While conceptual graphics typically use strong visuals to evoke a visceral response, words alone can be used to trigger emotions.
For example, in representing the Plaintiff in an insurance bad faith case, you might explain the purpose of health insurance in generic terms during Opening Statement…
Reiterative Graphic Designed for Opening Statement
Documentary Evidence Presented in a Reiterative Graphic for Case-in-Chief
…use Case-in-Chief to establish (through witness testimony and documentary evidence) that the Defendant’s sales brochures made similar promises…
Conceptual Graphic Designed for Closing Argument
…then pull out the stops in Closing Argument by using a conceptual graphic that delivers your key case theme with an emotional kicker.
What you have done, strategically, is to…
(1) Use Opening Statement to exploit commonly held beliefs and trigger juror self-interest; (“Yes, that’s why I buy insurance.”)
(2) Introduce documentary evidence within that (now personalized) context; and…
(3) “Seal the deal” in Closing Argument by unleashing jurors’ visceral fears of betrayal and abandonment. (“How would I feel if my insurer did that to my family?”)
You have not only framed the key issue to your client’s advantage, but you’ve raised the stakes for jurors, forcing them to “put some skin in the game.” Jurors will now be more likely to care about the outcome of the case, and will be much more likely to identify with your client’s plight.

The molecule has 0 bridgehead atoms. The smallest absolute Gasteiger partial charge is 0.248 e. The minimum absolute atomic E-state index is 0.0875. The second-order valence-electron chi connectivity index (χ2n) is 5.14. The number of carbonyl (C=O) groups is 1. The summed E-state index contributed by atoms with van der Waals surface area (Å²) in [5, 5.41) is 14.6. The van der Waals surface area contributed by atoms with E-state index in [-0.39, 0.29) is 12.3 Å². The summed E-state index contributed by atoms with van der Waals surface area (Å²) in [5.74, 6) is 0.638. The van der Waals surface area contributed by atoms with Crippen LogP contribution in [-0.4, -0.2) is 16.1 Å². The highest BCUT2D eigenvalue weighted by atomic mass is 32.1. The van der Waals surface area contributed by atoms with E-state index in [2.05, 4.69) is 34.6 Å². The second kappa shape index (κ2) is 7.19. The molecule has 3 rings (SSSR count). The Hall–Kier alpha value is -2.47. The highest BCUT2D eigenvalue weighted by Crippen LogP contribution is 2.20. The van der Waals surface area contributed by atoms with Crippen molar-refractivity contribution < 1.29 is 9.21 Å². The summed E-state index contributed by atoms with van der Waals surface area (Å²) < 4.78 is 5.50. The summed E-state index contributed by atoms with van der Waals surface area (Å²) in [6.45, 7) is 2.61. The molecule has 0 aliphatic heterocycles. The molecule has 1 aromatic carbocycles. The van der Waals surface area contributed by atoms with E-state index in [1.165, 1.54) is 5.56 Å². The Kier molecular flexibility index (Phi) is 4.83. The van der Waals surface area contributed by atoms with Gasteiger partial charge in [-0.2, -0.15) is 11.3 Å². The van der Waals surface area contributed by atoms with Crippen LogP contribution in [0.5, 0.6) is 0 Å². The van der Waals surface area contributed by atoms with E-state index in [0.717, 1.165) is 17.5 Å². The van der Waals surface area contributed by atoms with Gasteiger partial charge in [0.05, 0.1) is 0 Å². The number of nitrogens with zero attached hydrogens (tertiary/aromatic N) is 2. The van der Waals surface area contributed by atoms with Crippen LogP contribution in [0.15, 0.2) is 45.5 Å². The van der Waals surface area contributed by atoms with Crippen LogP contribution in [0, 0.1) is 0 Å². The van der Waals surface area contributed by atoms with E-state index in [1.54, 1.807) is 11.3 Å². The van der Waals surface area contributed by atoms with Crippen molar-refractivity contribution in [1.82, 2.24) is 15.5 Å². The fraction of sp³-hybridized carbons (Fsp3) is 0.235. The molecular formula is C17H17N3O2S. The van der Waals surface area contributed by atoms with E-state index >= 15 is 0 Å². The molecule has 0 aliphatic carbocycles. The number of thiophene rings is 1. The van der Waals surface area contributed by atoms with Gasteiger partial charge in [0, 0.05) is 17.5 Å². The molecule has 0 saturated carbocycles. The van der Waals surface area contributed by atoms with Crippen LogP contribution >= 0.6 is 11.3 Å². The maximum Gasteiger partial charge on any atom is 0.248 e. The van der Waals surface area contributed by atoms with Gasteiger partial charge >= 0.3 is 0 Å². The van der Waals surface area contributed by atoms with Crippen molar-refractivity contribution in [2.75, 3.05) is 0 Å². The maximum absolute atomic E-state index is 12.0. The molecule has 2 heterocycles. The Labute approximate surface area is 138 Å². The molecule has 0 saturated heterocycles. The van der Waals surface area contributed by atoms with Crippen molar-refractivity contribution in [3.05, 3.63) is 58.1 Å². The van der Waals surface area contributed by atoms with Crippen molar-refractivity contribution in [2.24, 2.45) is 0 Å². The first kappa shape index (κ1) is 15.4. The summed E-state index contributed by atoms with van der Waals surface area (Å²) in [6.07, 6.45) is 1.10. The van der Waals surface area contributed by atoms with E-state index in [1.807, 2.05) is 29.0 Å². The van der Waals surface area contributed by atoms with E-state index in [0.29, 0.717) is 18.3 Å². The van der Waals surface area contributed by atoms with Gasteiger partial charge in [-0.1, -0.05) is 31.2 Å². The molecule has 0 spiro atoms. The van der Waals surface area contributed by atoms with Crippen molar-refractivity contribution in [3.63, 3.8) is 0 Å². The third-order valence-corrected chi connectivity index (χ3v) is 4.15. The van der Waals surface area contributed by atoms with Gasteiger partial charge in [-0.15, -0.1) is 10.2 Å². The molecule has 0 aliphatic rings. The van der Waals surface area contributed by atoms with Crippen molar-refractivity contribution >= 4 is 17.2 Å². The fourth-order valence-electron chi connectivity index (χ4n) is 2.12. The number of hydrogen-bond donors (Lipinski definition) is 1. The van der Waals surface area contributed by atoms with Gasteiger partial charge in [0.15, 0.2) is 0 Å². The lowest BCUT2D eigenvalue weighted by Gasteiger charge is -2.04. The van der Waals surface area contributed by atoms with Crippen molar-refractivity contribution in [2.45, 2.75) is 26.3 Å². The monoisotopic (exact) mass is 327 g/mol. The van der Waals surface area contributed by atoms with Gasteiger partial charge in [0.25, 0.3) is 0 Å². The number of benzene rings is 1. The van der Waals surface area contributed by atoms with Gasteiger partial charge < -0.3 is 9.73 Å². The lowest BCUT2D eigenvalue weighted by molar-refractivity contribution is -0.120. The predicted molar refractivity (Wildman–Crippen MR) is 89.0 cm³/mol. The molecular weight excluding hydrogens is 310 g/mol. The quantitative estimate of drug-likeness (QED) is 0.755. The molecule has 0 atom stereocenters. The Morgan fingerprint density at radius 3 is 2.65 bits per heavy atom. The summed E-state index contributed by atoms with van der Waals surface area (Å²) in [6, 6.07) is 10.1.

When used in tandem with conceptual graphics, “reiterative” graphics can thus function in a conceptual way, both triggering the visceral response and providing the intellectual rationale fact finders need to justify their emotionally-based decisions. The Opening Statement “reiterative” graphic in the sample above has done exactly that. It is a conceptual graphic masquerading in reiterative form.
Would judges or jurors be as ready to “buy in” to the Plaintiff’s point of view if only reiterative graphics were used? Not likely. Information alone rarely prompts a change of heart. Conceptual graphics exploit a point of view – the viewer’s worldview – providing the emotional “hook” that compels fact finders to vote in your favor and feel good about doing so. They have found validation because you have confirmed what they already “know” or believe.
The strategic use of reiterative and conceptual graphics is at the heart of Conceptual Persuasion.SM Use it to change minds and hearts, and you’ll maximize your odds of winning every case, every time.
Karyn J. Taylor (firstname.lastname@example.org) is a trial consultant and visual storyteller based in Los Angeles. A former broadcast journalist (60 Minutes, 20/20, Frontline) trained to make the complex compellingly simple, she helps clients maximize the persuasive power of testimony, argument, and evidence. To learn more about Karyn and her approach to maximizing your odds of winning, visit www.thestrategicimage.com. To use the copyrighted graphics in this article for your trial, mediation, or arbitration, please contact the author.
Citation for this article: The Jury Expert, 20(4), 1-7.